Guide to Lightweight Sleeping Bags for Hiking

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As a general rule, sleeping bags designed for hiking and trekking are also suitable for camping. But the reverse of this is almost never the case, unfortunately.

There are 2 reasons why – packed size and weight.

A sleeping bag needs to fit inside a rucksack, along with all your other gear, and contribute as little as possible to the weight you will be lugging along the trail.

Black-Wolf-3D-500-Bag-with-70L-Rucksack

The Black Wolf 3D 500 Bag is still going to be too bulky and heavy to fit in a rucksack when compressed.

Small & light is better for hiking

In the above picture, we have a 70L rucksack, which is a good sized pack for most hiking and trekking adventures.

The Black Wolf 3D 500 sleeping bag in the image above is a popular style for general camping. It has a synthetic fill and a comfort temperature rating of approximately -5 °C. As you can see it’s going to occupy a significant amount of real estate in your pack.

Even when compressed, as can be seen on the right of the image, it is still a big unit, and what’s even worse is that it weighs in at about 3 kg. This sleeping bag is best kept for car camping trips.

Sea to Summit Latitude LTI Regular with 70L Rucksack

The Latitude LtI Sleeping bag is half the size and weight when compressed compared to the 3D 500 above.

In the above image, we have the same 70L rucksack and a Sea to Summit Latitude LtI which a good all-rounder down-filled sleeping bag. It shares a similar comfort rating as the sleeping bag mentioned above (approx. -4 °C). Even before it is compressed it is far smaller than the camping sleeping bag featured in the top image.

Furthermore, on the right you can see the same bag compressed ready to be stashed in a rucksack. Not only is it less than half the size, at 0.88 kg, it is less than half the weight of the sleeping bag mentioned above.

This is the sort of packed size and weight you should be aiming for in a hiking and trekking sleeping bag.

What’s the difference in design?

Sleeping bags that are designed for camping are usually square in shape, roomy, comfortable and made with tough, durable fabrics. Packed size and weight are generally a secondary consideration in their design.

A hiking bag is usually tapered, often mummy in shape for thermal efficiency (more on this later), are made with lighter fabrics and have a hollow fibre synthetic or down fill material. They are designed primarily to offer warmth at a minimal weight and packed size.

There are some bags that straddle the gaps between weight, packed size and internal space. The Trek Sleeping Bags from Sea to Summit are a good example of this.

Man with Sea to Summit Trek TKII Sleeping Bag around him.

The Trek TkIII Sleeping bag is an example that balances space and weight well. Image: Sea to Summit

What is all the sleeping bag terminology?

Firstly, let’s talk about shapes, which there are quite a few of. Each sleeping bag shape is often also available in different sizes/lengths to suit every individual.

The most common shapes are:

1. Square

This offers lots of internal space and can be either with or without a hood. This shape is usually found on general use camping sleeping bags that are made for comfort.

2. Tapered

A tapered cut reduces some of the dead space in a sleeping bag which improves thermal efficiency. These are a good shape for those wanting space in their sleeping bag whilst trying to save on weight.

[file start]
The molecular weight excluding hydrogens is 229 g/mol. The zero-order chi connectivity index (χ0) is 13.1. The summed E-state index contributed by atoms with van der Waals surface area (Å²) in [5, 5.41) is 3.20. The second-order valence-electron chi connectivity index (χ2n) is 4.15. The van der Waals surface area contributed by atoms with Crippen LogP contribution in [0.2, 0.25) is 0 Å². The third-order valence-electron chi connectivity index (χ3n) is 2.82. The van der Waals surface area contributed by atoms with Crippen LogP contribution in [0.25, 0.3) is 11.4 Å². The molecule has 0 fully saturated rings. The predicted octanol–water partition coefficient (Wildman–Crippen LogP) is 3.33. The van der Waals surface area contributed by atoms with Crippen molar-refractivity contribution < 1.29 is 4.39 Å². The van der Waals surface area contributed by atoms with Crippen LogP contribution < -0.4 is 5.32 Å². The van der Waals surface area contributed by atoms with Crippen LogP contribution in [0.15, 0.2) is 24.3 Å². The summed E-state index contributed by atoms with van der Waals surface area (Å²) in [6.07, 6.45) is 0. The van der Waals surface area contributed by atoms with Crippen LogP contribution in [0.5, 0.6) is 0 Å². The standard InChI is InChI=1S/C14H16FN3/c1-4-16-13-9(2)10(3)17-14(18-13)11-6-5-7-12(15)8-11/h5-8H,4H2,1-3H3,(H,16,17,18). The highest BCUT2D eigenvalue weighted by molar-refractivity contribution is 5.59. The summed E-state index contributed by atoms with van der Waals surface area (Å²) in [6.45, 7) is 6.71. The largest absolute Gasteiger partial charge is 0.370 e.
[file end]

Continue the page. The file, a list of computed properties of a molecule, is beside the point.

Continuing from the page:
3. Mummy

Mummy shapes have a figure-hugging cut, there’s little to no dead space in the bag, so they can trap a layer of warm air right next to your body. These are designed purely for efficiency and are preferred by alpinists wanting the best warmth to weight ratio from their sleeping bag.

Woman sitting in Sea to Summit Traveller Sleeping Bag

This hoodless and tapered design is great for warm weather or hostel use. Image: Sea to Summit

Some of the less common shapes are

1. Hoodless tapered

Hoodless tapered bags are a good choice for travel when you want a compact sleep solution to use in hostels. These are also popular lightweight bags for summer adventures.

2. Quilt

Generally kept for warm weather adventures, the concept of a quilt is that it will provide warmth over the top whilst your mat provides warmth from underneath. They are usually found in the rucksack of an ultra-lightweight hiker as the absence of zips or a hood shaves off extra grams for those who are conscious of how much weight they’re carrying.

3. Women’s specific

A women’s specific bag is usually roomier in the hip area and will be generally shorter in length to prevent any dead space. Women’s model bags will also often have extra insulation in areas, such as the footbox and the torso.

Woman jumping in a Sea to Summit Latitude Sleeping Bag

Women may find that female-specific bags provide a tailored sleeping experience for technical expeditions. Image: Sea to Summit

Now for the terminology:

Baffles

Simply described, these are the cavities between the stitching on a sleeping bag. This term is often used when referring to a down bag where the baffles stop all the down from ending up at one end of the bag.

Footbox

Most general-use sleeping bags taper to a point at the end, which, if you are tall, doesn’t leave a lot of room for your feet. A footbox is usually found on tapered and mummy shaped bags where a three-dimensional box creates space for your feet to rest without feeling restricted or pushing against the side of the bag.

Man and woman talking about the Thermarest baffles

Baffles section off the fill of a bag so that you have even insulation and warmth. Image: Thermarest

Draft tubes

These insulation filled tubes run alongside the zipper on the inside of the bag. They are designed to fill the insulation gap created by the zipper and minimise airflow through the zipper.

Neck/chest baffle

This is situated inside the sleeping bag around the top of your shoulders. It can usually be tightened to keep the warm air from escaping out the top.